Expectedly, the government has kept mum on the killings and have gone ahead to declare the two groups terrorist organisations.

If we are to accept the definition of terrorism as the use of violence or threat of violence in order to purport a political, religious, or ideological change, what is the difference then between, say Boko Haram and the Nigerian Army or state? Many Nigerian Sunnis are also silently or even publicly supporting the massacre of the Shiites. Of course, many Nigerians do not see the danger in a terrorist state and army. Neither did Germans under the Nazis. But the eternal words of Martin Niemoller ring true even today:

“First, they came for the Socialists, and I did not speak out— Because I was not a Socialist. Then they came for the Trade Unionists, and I did not speak out—Because I was not a Trade Unionist. Then they came for the Jews, and I did not speak out— Because I was not a Jew. Then they came for me—and there was no one left to speak for me.”

But a greater concern – and one that should worry every Nigerian – is the fact that the Nigerian army is gradually losing its fighting capability and now seems to win only wars fought with unarmed and defenceless civilians while failing spectacularly to route armed groups who have confronted it.  While the army kill unarmed civilians with glee in Odi in Bayelsa, Zaki Biam in Benue, Zaria in Kaduna, Abuja, Onitsha, Aba and other places where they have been deployed to keep the peace, they have been helpless against the Boko Haram insurgents who have determinedly challenged the legitimacy of the Nigerian state now for upwards of ten years. So far, the army has only been able to technically defeat Boko Haram while the casualty figure in its ranks have continued to rise daily to the extent that the army and the government no longer acknowledge or report the casualties.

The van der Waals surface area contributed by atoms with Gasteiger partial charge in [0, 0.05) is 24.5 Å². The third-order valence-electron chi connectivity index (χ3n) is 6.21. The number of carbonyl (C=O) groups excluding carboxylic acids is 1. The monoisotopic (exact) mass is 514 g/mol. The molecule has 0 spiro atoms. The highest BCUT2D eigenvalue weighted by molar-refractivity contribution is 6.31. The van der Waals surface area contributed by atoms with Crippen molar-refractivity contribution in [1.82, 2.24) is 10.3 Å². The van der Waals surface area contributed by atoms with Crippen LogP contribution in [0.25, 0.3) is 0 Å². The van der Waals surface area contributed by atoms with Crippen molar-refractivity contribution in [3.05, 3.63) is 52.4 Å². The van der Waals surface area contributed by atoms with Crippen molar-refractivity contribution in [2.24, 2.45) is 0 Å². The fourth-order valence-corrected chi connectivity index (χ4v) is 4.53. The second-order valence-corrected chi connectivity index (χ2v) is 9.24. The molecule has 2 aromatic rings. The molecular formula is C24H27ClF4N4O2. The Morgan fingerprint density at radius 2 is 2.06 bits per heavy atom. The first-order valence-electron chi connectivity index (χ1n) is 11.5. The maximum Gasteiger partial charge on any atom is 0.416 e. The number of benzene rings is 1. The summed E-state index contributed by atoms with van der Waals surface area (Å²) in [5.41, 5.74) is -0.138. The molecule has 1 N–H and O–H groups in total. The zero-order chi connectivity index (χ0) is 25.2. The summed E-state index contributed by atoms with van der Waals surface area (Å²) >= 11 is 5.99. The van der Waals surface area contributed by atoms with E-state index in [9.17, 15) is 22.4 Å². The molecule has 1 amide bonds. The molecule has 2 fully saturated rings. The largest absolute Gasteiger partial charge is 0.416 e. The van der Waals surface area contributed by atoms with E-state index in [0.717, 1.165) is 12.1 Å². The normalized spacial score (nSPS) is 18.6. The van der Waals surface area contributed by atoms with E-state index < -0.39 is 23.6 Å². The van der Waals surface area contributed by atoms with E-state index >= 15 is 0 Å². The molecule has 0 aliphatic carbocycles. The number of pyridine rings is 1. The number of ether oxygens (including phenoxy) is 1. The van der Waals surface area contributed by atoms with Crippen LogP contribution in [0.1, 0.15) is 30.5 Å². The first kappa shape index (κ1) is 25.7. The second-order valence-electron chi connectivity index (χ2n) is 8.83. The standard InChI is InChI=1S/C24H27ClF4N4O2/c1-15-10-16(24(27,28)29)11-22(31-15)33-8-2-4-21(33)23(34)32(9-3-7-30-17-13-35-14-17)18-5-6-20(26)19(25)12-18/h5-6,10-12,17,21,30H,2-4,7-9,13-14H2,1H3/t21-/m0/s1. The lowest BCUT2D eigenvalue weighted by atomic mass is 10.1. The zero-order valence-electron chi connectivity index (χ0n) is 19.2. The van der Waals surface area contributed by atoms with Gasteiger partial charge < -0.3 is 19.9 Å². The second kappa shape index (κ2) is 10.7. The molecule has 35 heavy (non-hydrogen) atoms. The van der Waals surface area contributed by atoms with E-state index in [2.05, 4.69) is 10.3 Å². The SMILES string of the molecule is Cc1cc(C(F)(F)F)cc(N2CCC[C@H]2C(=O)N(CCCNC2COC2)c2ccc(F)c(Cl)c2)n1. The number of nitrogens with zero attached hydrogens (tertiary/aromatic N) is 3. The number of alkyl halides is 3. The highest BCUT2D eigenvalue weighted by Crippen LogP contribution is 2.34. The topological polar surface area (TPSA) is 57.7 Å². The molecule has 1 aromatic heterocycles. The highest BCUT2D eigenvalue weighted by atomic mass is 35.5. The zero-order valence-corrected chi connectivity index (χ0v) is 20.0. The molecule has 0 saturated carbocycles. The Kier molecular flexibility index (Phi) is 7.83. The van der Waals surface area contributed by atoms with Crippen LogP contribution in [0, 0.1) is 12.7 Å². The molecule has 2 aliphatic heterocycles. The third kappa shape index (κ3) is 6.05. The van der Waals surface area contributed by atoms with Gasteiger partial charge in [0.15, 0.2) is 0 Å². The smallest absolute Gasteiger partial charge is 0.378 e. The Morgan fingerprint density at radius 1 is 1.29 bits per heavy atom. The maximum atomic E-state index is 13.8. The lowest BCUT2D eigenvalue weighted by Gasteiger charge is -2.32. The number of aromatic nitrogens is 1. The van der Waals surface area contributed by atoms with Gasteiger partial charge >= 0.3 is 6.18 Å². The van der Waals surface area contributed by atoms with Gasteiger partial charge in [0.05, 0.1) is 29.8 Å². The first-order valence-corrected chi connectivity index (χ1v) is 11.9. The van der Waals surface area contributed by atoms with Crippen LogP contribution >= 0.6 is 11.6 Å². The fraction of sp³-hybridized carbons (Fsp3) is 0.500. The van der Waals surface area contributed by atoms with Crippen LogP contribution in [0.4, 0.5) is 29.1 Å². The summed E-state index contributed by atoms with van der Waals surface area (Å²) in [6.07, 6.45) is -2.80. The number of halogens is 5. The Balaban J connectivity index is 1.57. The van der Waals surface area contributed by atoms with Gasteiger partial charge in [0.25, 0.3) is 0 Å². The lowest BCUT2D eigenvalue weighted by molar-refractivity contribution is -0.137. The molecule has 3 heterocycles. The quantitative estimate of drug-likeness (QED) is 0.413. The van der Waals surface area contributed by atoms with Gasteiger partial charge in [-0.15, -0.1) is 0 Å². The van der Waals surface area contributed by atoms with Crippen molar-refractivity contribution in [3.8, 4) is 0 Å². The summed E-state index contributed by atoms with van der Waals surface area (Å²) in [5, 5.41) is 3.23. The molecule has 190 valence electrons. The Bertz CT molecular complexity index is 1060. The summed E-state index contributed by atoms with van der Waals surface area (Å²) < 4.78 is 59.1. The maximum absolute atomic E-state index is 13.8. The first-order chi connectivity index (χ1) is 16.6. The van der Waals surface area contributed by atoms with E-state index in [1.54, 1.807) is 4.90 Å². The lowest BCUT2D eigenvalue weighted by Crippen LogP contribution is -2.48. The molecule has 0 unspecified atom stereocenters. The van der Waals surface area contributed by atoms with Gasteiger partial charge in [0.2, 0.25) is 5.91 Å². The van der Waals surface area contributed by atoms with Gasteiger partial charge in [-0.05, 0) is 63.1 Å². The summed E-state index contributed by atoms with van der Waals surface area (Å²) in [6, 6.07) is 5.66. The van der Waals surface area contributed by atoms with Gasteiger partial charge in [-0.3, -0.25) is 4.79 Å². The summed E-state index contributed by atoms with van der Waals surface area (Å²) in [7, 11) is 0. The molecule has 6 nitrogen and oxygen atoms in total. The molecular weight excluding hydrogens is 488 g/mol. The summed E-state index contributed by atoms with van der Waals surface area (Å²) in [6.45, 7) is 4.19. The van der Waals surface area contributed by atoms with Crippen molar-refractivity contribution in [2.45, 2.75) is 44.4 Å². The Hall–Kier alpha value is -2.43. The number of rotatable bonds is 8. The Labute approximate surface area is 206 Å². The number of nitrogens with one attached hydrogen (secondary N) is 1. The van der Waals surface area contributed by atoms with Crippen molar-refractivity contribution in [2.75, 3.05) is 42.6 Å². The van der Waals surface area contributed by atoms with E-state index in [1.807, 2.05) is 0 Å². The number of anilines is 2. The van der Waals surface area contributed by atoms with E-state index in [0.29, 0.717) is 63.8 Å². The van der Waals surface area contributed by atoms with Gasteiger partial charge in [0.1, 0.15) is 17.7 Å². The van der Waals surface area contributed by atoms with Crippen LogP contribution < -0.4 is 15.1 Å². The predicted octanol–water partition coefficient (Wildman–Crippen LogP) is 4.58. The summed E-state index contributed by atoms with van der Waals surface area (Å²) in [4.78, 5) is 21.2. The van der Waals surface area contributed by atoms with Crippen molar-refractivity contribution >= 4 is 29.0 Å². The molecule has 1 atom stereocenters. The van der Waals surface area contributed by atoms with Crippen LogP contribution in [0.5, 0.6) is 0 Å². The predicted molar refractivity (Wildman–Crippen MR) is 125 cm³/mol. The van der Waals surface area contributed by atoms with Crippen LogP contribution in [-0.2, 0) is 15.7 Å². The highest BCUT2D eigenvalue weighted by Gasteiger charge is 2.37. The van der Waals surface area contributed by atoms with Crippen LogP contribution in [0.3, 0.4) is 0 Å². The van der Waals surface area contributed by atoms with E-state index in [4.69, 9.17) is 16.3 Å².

The same thing happened with the more violent groups in the Niger Delta who vowed to and successfully disrupted oil exploration in the Niger Delta despite the presence of the army until the government negotiated a solution that cost the country billions of dollars in Amnesty payments.

Recently, the army has been trying to cede control of lands recovered from the terrorists to the Nigerian police, whose men are vehemently resisting being sent to northeast in case they come up against Boko Haram insurgents. Yet, these same police personnel have been waging a relentless war against unarmed civilians, killing and maiming them at will with little or no response from the government. Or is it the army that fails to deal with the Boko Haram insurgents citing the excuse of inadequate personnel but have personnel to lock down Abia state over a burial of the parents of an irritant.

The military is trained to face armed opponents and even in war, soldiers are prohibited from executing other soldiers who surrender or even enemies rounded up. It is shocking that an entire nation will be just fine with its armed forces daily committing war crimes, not even against foreign enemies but against its own people!

Meanwhile, like I argued last week, these non-violent groups are taking notice of the fact that violence remains the only way of negotiating with the Nigerian state. We should not be surprised if more and more groups take up arms against the state.


Christopher Akor